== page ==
“The record doesn’t matter once you get to the playoffs,” said Kelusky. “You can win 12 or 13 or 14 games and then it’s one and done. It’s tough to turn the ship around in one year and be successful. I’m hoping we can do that and I’m optimistic we can do that. Obviously our record doesn’t speak in favour of that right now but that’s our game plan.”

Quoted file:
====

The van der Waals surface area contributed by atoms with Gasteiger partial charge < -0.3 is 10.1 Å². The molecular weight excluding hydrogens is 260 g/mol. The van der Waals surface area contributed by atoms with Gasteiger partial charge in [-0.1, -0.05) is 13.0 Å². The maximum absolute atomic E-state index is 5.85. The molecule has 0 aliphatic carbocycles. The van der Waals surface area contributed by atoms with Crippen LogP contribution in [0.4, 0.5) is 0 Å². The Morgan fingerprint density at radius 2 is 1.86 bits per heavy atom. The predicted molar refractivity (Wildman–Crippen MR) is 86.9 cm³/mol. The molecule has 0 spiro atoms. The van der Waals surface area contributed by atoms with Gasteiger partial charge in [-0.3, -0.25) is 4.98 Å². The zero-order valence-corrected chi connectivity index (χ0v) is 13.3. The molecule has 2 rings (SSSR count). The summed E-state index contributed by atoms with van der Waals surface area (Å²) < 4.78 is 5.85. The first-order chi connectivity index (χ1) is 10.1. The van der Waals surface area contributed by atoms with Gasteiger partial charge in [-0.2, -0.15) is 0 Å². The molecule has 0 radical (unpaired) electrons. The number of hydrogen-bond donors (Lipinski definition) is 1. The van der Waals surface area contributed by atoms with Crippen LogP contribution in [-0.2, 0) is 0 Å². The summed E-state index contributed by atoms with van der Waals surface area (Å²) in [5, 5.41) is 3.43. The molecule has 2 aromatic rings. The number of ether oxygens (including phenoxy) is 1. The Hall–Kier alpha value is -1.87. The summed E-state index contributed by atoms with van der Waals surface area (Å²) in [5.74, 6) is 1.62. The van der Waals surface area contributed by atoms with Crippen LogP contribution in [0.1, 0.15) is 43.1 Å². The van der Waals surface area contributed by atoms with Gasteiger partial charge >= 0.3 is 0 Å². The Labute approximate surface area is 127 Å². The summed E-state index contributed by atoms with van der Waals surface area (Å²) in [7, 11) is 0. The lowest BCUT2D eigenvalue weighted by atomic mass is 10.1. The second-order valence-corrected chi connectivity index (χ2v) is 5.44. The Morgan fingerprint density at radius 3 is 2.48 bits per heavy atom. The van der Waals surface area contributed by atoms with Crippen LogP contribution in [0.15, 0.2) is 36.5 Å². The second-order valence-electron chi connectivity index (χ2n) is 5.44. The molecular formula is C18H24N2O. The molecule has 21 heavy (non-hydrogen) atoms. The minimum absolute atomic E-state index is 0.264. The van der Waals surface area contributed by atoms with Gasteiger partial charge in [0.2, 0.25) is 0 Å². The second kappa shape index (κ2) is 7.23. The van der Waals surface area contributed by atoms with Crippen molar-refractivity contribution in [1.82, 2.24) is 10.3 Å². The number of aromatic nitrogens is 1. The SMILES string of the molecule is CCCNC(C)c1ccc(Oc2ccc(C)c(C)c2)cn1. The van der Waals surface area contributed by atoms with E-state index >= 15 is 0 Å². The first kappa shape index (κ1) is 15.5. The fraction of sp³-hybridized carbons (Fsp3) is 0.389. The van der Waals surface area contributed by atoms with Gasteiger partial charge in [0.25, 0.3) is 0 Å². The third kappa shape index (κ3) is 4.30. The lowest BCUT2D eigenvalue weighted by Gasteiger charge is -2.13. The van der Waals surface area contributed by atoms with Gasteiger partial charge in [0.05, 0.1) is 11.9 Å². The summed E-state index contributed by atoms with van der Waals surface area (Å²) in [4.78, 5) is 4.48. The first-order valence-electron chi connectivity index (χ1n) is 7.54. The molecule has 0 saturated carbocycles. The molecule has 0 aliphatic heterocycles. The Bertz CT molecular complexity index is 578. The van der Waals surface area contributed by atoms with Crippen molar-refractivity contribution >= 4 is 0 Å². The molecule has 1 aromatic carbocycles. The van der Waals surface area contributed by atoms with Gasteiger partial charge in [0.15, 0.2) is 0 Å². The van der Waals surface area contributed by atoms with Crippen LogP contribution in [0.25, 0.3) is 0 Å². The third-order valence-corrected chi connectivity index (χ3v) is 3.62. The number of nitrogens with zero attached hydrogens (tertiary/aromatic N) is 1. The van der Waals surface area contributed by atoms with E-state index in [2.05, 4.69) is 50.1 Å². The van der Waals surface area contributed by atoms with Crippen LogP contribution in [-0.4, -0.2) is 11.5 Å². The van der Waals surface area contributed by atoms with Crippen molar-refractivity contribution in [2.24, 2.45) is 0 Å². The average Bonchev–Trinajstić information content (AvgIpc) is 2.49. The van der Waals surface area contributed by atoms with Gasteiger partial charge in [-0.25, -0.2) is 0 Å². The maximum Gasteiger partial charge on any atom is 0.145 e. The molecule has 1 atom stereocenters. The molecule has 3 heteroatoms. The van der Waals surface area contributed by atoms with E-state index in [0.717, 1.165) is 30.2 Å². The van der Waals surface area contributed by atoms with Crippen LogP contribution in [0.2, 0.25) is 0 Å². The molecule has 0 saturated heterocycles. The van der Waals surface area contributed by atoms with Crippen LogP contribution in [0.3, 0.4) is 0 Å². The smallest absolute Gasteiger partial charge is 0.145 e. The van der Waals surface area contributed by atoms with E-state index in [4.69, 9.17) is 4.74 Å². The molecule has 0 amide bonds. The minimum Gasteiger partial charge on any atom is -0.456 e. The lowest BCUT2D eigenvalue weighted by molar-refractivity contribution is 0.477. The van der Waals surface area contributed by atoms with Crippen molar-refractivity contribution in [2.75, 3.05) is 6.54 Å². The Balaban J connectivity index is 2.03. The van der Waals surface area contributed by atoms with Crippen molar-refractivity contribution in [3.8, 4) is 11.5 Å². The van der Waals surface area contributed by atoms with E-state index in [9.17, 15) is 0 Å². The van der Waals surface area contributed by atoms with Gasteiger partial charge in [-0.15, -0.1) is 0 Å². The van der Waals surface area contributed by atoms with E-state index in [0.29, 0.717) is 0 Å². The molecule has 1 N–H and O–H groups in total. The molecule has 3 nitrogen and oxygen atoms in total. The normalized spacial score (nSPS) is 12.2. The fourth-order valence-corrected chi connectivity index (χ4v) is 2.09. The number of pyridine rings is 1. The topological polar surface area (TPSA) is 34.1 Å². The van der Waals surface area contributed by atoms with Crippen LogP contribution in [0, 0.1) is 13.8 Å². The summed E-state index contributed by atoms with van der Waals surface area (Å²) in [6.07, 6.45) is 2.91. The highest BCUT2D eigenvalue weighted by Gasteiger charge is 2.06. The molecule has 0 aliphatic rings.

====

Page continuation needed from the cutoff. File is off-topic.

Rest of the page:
QUICK STICKS: Garrett Billings is running away with the scoring race. After collecting three goals and 10 points in Toronto’s weekend loss to Philly he now has 92 points, leading Cody Jamieson (71) and Shawn Evans (70) by a hefty margin. Billings has played one more game — 13 to 12 for Jamieson and Evans — but will be impossible to catch if he keeps up his current scoring pace … Edmonton is just making winning look easy now. It’s almost unfair to the rest of the league at this point … You could see the relief on the face of Lewis Ratcliff after he scored his second of three goals Friday night a week after being a healthy scratch. He added three helpers for six points, tying his season high for points in a game. The three goals (on 14 shots) was his biggest goal-scoring output this campaign as well … Folks always seem quick to heap criticism on Mike Poulin if Calgary loses or if he falters at all, but rarely does he get credit when its due. Friday night was one of those games. It wasn’t his best performance of the season but Poulin was solid making 45 saves in Calgary’s 13-8 win over Vancouver. The Stealth actually outshot the Riggers 53-49 in the game … Stephan Leblanc was held without a goal for the second game in a row. In Toronto’s two recent losses to Minny and Philly, he’s collected just four assists. However, his 30 goals still have him second in league scoring to Dane Dobbie (35) … At the other end of the spectrum, Curtis Dickson scored three goals on Friday and has 14 in his last four games … Speaking of goals, Colin Doyle is leading with 10 power play makers this season … Nice night for Rush rookie Adrian Sorichetti in the win over Buffalo. In just his second NLL game, he scored his first goal — and then added two more for good measure. First goal and first hat trick in the same game is pretty impressive … Was surprised to see Callum Crawford, who scored the game-winner for the Swarm in OT this weekend, also leads the league with four short-handed goals. Dickson, Steve Priolo and Chris Corbeil are tied at second with three shorties each.The assistant managing editor of the Calgary Sun, Pilson began covering the NLL when the Roughnecks started in 2000. The longtime lacrosse player has been contributing to Inside Lacrosse ever since. Email him at email@example.com or go to CalgarySun.com.